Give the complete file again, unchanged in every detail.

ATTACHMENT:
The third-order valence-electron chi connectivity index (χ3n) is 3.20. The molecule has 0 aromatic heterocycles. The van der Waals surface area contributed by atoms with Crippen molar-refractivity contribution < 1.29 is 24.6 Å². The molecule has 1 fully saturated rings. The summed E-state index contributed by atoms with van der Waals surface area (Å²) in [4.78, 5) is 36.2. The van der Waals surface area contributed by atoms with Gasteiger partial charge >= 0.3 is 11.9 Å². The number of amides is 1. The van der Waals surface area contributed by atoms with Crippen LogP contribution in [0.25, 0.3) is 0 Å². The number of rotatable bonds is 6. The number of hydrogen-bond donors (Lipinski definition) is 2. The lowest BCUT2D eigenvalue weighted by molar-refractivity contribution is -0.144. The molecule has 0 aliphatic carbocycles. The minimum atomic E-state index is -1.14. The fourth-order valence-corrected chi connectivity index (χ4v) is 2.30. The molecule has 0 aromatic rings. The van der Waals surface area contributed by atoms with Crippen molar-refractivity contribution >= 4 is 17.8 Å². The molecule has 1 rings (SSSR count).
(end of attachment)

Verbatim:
The third-order valence-electron chi connectivity index (χ3n) is 3.20. The molecule has 0 aromatic heterocycles. The van der Waals surface area contributed by atoms with Crippen molar-refractivity contribution < 1.29 is 24.6 Å². The molecule has 1 fully saturated rings. The summed E-state index contributed by atoms with van der Waals surface area (Å²) in [4.78, 5) is 36.2. The van der Waals surface area contributed by atoms with Gasteiger partial charge >= 0.3 is 11.9 Å². The number of amides is 1. The van der Waals surface area contributed by atoms with Crippen LogP contribution in [0.25, 0.3) is 0 Å². The number of rotatable bonds is 6. The number of hydrogen-bond donors (Lipinski definition) is 2. The lowest BCUT2D eigenvalue weighted by molar-refractivity contribution is -0.144. The molecule has 0 aliphatic carbocycles. The minimum atomic E-state index is -1.14. The fourth-order valence-corrected chi connectivity index (χ4v) is 2.30. The molecule has 0 aromatic rings. The van der Waals surface area contributed by atoms with Crippen molar-refractivity contribution >= 4 is 17.8 Å². The molecule has 1 rings (SSSR count).